What in these circumstances is it suggested the reporter should do? Probably the truth of the matter is that in this and possibly in some other cases there has been an excess of zeal. If that is so, I venture to think that the situation would be much better met by His Majesty's Government saying that they did not desire to interfere with the legitimate collection and sending of news and that they regretted that unfortunate cases sometimes occurred, than by defending as absolutely right and proper every case, no matter how ridiculous, which does arise. While everybody is willing that autocratic powers to an unlimited extent should be exercised where necessary, we all want them to be exercised reasonably; and we should not make ourselves ridiculous by putting them in force in an unreasonable way against persons who are doing something which is perfectly harmless.

I should be glad if His Majesty's Government could indicate some way in which questions of this sort could be considered by some central authority or superior tribunal which was possessed of other things besides a desire to do its duty—which was possessed, may I say, of a little tempering of common sense and a little humour in the matter. The object of my Question is to raise that point, and to ask whether steps cannot be taken to avoid any of these absurd things happening in the future, because if they occurred often they would altogether discredit the use of these exceptional powers—a result which I am sure none of us desire.


My Lords, as my noble friend has stated, the particular case to which he refers in his Question is at the moment under appeal, and therefore it is very undesirable to discuss it. But the speech of the noble Earl took a more general complexion, and I hope I may be able to answer some of his chief points without making any reference to this case which would in any way be calculated to prejudice it. I would like to point out to the House that cases of this kind are undertaken because they are in contravention of No. 18 of the Regulations made under the Defence of the Realm Act. That Regulation provides that no person shall without lawful authority collect, record, publish, communicate, or—and I think this is rather important—attempt to elicit any information with respect to movement, numbers, description, position or disposition of any of the forces, ships, or war materials of His Majesty or of any of His Majesty's Allies—in short, any information which might be directly or indirectly useful to the enemy. There is no question that these are very wide powers, and I quite agree that the use that is made of them is a matter which is a very fit subject for discussion.

From the point of view of the Government Department—the War Office in this case—who instituted these proceedings, you have to look at the matter from two different points of view. First of all, we know by this time that there are certain classes of information which are absolutely ruled out from publication. I need not go into them. But there are certain operations in this war to which no reference is ever by any chance made in the newspapers. They are pretty clearly defined. I am sure that every ordinary reader of the newspapers knows them quite well, and I should be doing very far from justice to reporters as a whole if I were to suggest that they were not just as much aware as we are of those subjects which are for this purpose entirely taboo. That is the first point, that you have these particular classes of information which it is known may not be published. When a man collects and attempts to publish any kind of information which falls under those headings, he has to a certain extent himself to thank if he gets into trouble.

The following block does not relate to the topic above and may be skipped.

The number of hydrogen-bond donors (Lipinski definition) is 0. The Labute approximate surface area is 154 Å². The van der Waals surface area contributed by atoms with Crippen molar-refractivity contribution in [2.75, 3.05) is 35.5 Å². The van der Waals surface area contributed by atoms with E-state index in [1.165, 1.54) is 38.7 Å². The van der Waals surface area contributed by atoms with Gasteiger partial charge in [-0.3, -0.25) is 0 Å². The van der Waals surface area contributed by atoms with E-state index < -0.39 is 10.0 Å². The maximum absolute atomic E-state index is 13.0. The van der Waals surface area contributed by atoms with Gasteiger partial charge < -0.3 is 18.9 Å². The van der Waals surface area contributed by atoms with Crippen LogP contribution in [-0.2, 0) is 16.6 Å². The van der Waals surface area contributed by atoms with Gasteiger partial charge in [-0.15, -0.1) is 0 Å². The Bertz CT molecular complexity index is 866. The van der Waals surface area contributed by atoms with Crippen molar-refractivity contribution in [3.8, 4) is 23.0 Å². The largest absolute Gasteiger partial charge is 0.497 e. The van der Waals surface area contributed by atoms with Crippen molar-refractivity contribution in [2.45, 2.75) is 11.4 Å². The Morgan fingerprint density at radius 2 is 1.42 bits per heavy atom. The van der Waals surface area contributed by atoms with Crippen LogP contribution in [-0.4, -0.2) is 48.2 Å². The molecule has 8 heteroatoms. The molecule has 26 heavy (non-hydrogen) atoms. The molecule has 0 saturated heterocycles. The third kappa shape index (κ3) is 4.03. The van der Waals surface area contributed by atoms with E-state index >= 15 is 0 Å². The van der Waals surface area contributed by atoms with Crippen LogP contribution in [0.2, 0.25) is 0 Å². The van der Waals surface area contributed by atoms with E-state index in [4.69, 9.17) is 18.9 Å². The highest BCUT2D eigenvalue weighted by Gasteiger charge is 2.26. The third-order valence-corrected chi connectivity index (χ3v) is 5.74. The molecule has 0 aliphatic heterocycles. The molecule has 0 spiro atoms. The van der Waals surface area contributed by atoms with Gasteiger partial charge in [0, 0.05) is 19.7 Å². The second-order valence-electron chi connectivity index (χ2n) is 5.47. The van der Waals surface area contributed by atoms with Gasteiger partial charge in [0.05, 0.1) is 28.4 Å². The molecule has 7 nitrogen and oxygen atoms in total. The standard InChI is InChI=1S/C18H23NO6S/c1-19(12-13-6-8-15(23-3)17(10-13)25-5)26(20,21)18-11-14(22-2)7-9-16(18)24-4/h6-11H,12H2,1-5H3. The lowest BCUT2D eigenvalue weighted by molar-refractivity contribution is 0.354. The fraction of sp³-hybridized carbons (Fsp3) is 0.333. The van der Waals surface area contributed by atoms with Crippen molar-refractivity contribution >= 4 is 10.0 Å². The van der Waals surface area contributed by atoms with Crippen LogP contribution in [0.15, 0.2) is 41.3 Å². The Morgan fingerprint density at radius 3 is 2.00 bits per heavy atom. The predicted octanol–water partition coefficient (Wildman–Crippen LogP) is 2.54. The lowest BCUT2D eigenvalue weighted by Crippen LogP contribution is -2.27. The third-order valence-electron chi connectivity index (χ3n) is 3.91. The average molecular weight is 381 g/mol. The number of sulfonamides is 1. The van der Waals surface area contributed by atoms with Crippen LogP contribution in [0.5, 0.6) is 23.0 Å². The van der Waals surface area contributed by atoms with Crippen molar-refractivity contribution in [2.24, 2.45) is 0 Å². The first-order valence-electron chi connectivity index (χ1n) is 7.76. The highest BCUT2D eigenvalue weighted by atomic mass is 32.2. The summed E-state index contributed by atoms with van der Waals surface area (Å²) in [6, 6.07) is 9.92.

There is the other point of view, and it is one of great importance to a Department like the War Office. It is this. It is not the sending of the information to the newspaper to have it published that is in all cases the action against which you have to guard. A man may represent himself as a reporter, and say that he is coming to collect information for the newspaper which he represents. But if it is of importance that information on the particular subject should not-get to the ears of the enemy, far the best and most effective way is to prevent the information being collected, and for that purpose the words "attempting to elicit any information" have been specially put into the Regulations. When it comes to dealing with information of this kind, by far the safest way is to take steps that people shall be deterred from coming round and attempting to get it. I quite agree, as I said at first, that these are very wide powers and may be used in an arbitrary way.

This, I think, is the only case of the kind that has come up, which goes to show that in the view of the War Office the kind of information which has to be treated like this is to a great extent limited. I am sure that I am expressing the view of the War Office when I say that it is not their intention to take action of this kind except in regard to information concerning matters which have to be treated with the greatest secrecy. That being so, and it being perfectly well known what those particular classes of information are, I do not think the steps which were taken in this case and which would be taken again can be treated as being either too arbitrary or too severe.